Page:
Phytolith assemblages in terrestrial soils have the potential to reveal local shifts between open savannah and conifer forests in the past. On southeastern Vancouver Island, this could help quantify the range of variability of Garry oak savannahs prior to European colonization, and the degree of influence of indigenous people in maintaining open savannahs. We catalogued the phytolith morphotypes found in 72 of the most common plant species in this system, and extracted phytoliths from two soil cores on either side of the boundary between a conifer forest and an oak savannah. Grasses are the most prolific producers of phytoliths in savannahs. In forests, Douglas-fir (Pseudotsuga menziesii) produces large, distinctive asterosclereid phytoliths. Phytolith assemblages from soil cores showed that phytoliths from grasses dominated, even in soils from the forest, where grasses are rare. However, the presence of asterosclereid phytoliths reliably distinguished between Douglas-fir forest and Garry oak savannah habitats within 20. m of the vegetation boundary. This finding may be useful for reconstructing past vegetation not only on Vancouver Island, but also across a large geographic area in North America where grasslands tend to be invaded by Douglas-fir following fire suppression. The use of the phytolith record from terrestrial soils at local sites where the history of human occupation is well-known could help establish the degree of influence of indigenous peoples in maintaining open savannahs on southeastern Vancouver Island. © 2013 Elsevier B.V. Source


Symons C.C.,Queens University | Arnott S.E.,Queens University | Sweetman J.N.,Parks Canada
Polar Biology | Year: 2012

We determined the limiting nutrient of phytoplankton in 21 lakes and ponds in Wapusk National Park, Canada, using nutrient enrichment bioassays to assess the response of natural phytoplankton communities to nitrogen and phosphorus additions. The goal was to determine whether these Subarctic lakes and ponds were nutrient (N or P) limited, and to improve the ability to predict future impacts of increased nutrient loading associated with climate change. We found that 38% of lakes were not limited by nitrogen or phosphorus, 26% were co-limited by N and P, 26% were P-limited and 13% were N-limited. TN/TP, DIN/TP and NO 3 -/TP ratios from each lake were compared to the Redfield ratio to predict the limiting nutrient; however, these predictors only agreed with 29% of the bioassay results, suggesting that nutrient ratios do not provide a true measure of nutrient limitation within this region. The N-limited lakes had significantly different phytoplankton community composition with more chrysophytes and Anabaena sp. compared to all other lakes. N and P limitation of phytoplankton communities within Wapusk National Park lakes and ponds suggests that increased phytoplankton biomass may result in response to increased nutrient loading associated with environmental change. © 2011 Springer-Verlag. Source


News Article | November 24, 2015
Site: http://www.renewableenergyworld.com

Idenergie reported in mid-November that it had signed a contract with Parks Canada to install and monitor 10 hydrokinetic turbines in the Canadian Rocky Mountain Parks in Alberta and British Columbia.


News Article | August 25, 2016
Site: http://motherboard.vice.com/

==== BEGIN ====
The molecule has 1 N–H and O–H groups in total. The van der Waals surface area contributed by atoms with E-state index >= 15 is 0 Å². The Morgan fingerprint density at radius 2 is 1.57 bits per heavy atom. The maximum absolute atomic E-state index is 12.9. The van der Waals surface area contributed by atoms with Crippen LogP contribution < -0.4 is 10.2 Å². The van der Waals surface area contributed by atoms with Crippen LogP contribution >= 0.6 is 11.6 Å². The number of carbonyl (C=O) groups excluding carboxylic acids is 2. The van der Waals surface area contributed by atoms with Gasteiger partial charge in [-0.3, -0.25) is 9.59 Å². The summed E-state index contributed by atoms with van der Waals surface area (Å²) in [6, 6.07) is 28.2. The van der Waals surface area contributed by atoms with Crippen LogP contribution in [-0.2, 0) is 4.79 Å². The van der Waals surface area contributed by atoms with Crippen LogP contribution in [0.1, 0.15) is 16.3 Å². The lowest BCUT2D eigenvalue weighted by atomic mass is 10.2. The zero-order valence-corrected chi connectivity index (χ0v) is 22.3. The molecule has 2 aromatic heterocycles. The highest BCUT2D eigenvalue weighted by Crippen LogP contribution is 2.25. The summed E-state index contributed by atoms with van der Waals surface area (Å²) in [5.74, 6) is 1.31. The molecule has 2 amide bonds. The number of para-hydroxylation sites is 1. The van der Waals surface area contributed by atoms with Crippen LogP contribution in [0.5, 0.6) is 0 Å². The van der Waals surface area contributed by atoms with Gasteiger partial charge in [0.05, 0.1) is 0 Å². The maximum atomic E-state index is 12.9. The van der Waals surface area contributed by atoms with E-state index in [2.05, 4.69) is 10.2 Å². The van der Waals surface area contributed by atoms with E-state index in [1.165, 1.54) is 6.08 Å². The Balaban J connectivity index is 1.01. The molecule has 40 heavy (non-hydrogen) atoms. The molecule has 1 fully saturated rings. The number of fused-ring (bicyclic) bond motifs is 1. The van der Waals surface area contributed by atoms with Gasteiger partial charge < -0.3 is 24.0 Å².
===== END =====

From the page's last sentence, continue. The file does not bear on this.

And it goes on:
Back in 1845, explorer John Franklin left England with two ships, the HMS Erebus and Terror, to find a way through the storied Northwest Passage—which, back then, was mostly locked up in year-round ice. Things didn’t go well. The ships disappeared, as did Franklin and his crew, spawning a mystery that’s become the stuff of legend. In 2014, a Canadian expedition finally found the remains of the HMS Erebus in the labyrinthine waters around Nunavut, a northern territory that includes most of the Canadian Arctic archipelago. Now they’re going North again to look for the Terror. One of Deep Trekker's underwater drones, operating in Honduras. Image: Deep Trekker To find its sunken remains—and to check up on Erebus—Parks Canada’s underwater archaeologists will be using an arsenal of high-tech equipment, including two portable underwater drones built by an Ontario company, Deep Trekker. Deep Trekker’s robots were partly inspired by president Sam Macdonald’s keenness for the many shipwrecks scattered through the Great Lakes. “I was interested in having a cool toy for checking out shipwrecks in Ontario,” she told me, adding that Tobermory, on the Bruce Peninsula, is her favourite place to dive. It’s famous for sunken ships. The ROVs that Parks Canada is using in the Arctic “are round,” she said, “about the size of a basketball.” They only weigh 8 kilograms (17.6 pounds), and they’re extremely portable: When we spoke, Macdonald had just gotten back from Hawaii, where she was using one to check out the wreck of the USS Arizona, a battleship that sunk during the attack on Pearl Harbor. “I carried my own [ROV] on the airplane with me, so they travel well,” she said. Batteries are mounted on the device, so the tether that connects it to the ship is relatively thin, reducing drag. “That’s important because in the water, [the tether] can be overwhelmed by the current,” she said. These robots can take video or use sonar if there’s poor visibility, and with a manipulator arm, they’re actually very handy—collecting samples, slicing ropes, and testing the thickness of the hull. Just like with sending a rover to Mars, deploying a drone underwater means that people are kept out of harm’s way. “Because [the wreck is] so ancient, and freezes and thaws every year, you don’t want to send a diver in there,” she said. Parks Canada declined to comment on the mission, which officially starts at the end of August and wraps up in mid-September. (“An interview is currently not possible as the team is already travelling up north for the mission,” a spokesperson said. Media is barred from participating the expedition because of its “limited operational window,” says a statement.) Operating an ROV under the ice. Image: Deep Trekker “I’m a shipwreck junkie,” Macdonald said of the Franklin ships. “I’m hoping they’re able to gain insight into what happened. It’s quite a storied event—epic if you will. [The ships] have been trapped in the ice for so long.” She’s hoping that finding the Terror wreck will give “some clues on how [the explorers] were living their final days in the Arctic.” Deep Trekker, whose robots are used for aquaculture or police and military purposes alongside underwater archaeology, is fielding more requests for jobs in the Arctic, Macdonald said, as the once-impenetrable ice melts. An image of the Northwest Passage captured via satellite, acquired Aug. 9, 2016. Image: NASAEarth Observatory Franklin wouldn’t recognize the Northwest Passage today. He and his crew were lost trying to find a navigable path across the top of the world. There’s a strange symmetry to the fact that, as Parks Canada seeks out his missing wreck, thousands of paying passengers are trundling through the Northwest Passage on a monster cruise ship. You don’t need to look any further than that for proof of how much the Arctic is changing.